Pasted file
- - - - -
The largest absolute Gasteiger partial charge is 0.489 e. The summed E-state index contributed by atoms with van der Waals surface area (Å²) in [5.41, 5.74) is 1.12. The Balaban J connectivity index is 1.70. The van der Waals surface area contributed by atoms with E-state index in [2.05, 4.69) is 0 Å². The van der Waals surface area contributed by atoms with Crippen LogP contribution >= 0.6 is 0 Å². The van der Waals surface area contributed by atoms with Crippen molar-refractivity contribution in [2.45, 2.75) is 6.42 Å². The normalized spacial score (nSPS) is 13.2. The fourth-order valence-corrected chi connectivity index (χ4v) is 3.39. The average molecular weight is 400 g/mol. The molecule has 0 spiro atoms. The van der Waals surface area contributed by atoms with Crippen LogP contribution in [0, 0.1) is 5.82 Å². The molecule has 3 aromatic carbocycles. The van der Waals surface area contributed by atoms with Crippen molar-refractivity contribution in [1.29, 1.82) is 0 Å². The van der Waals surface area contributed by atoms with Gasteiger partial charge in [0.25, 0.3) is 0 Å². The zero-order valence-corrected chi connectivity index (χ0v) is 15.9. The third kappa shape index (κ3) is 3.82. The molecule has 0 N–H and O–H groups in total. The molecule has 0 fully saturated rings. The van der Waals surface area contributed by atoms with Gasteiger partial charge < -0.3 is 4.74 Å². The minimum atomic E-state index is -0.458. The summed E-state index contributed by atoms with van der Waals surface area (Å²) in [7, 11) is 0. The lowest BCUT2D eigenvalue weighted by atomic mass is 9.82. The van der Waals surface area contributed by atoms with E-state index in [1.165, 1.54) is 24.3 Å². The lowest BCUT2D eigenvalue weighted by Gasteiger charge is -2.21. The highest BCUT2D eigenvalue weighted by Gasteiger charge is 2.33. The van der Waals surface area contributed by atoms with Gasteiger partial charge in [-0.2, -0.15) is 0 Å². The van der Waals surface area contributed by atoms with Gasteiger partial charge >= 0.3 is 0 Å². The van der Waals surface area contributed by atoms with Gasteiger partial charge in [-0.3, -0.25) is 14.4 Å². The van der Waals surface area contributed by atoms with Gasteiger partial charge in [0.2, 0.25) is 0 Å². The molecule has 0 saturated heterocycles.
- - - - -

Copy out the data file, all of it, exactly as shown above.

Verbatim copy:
The largest absolute Gasteiger partial charge is 0.489 e. The summed E-state index contributed by atoms with van der Waals surface area (Å²) in [5.41, 5.74) is 1.12. The Balaban J connectivity index is 1.70. The van der Waals surface area contributed by atoms with E-state index in [2.05, 4.69) is 0 Å². The van der Waals surface area contributed by atoms with Crippen LogP contribution >= 0.6 is 0 Å². The van der Waals surface area contributed by atoms with Crippen molar-refractivity contribution in [2.45, 2.75) is 6.42 Å². The normalized spacial score (nSPS) is 13.2. The fourth-order valence-corrected chi connectivity index (χ4v) is 3.39. The average molecular weight is 400 g/mol. The molecule has 0 spiro atoms. The van der Waals surface area contributed by atoms with Crippen LogP contribution in [0, 0.1) is 5.82 Å². The molecule has 3 aromatic carbocycles. The van der Waals surface area contributed by atoms with Crippen molar-refractivity contribution in [1.29, 1.82) is 0 Å². The van der Waals surface area contributed by atoms with Gasteiger partial charge in [0.25, 0.3) is 0 Å². The zero-order valence-corrected chi connectivity index (χ0v) is 15.9. The third kappa shape index (κ3) is 3.82. The molecule has 0 N–H and O–H groups in total. The molecule has 0 fully saturated rings. The van der Waals surface area contributed by atoms with Gasteiger partial charge < -0.3 is 4.74 Å². The minimum atomic E-state index is -0.458. The summed E-state index contributed by atoms with van der Waals surface area (Å²) in [7, 11) is 0. The lowest BCUT2D eigenvalue weighted by atomic mass is 9.82. The van der Waals surface area contributed by atoms with E-state index in [1.165, 1.54) is 24.3 Å². The lowest BCUT2D eigenvalue weighted by Gasteiger charge is -2.21. The highest BCUT2D eigenvalue weighted by Gasteiger charge is 2.33. The van der Waals surface area contributed by atoms with Gasteiger partial charge in [-0.2, -0.15) is 0 Å². The van der Waals surface area contributed by atoms with Gasteiger partial charge >= 0.3 is 0 Å². The van der Waals surface area contributed by atoms with Gasteiger partial charge in [-0.3, -0.25) is 14.4 Å². The van der Waals surface area contributed by atoms with Gasteiger partial charge in [0.2, 0.25) is 0 Å². The molecule has 0 saturated heterocycles.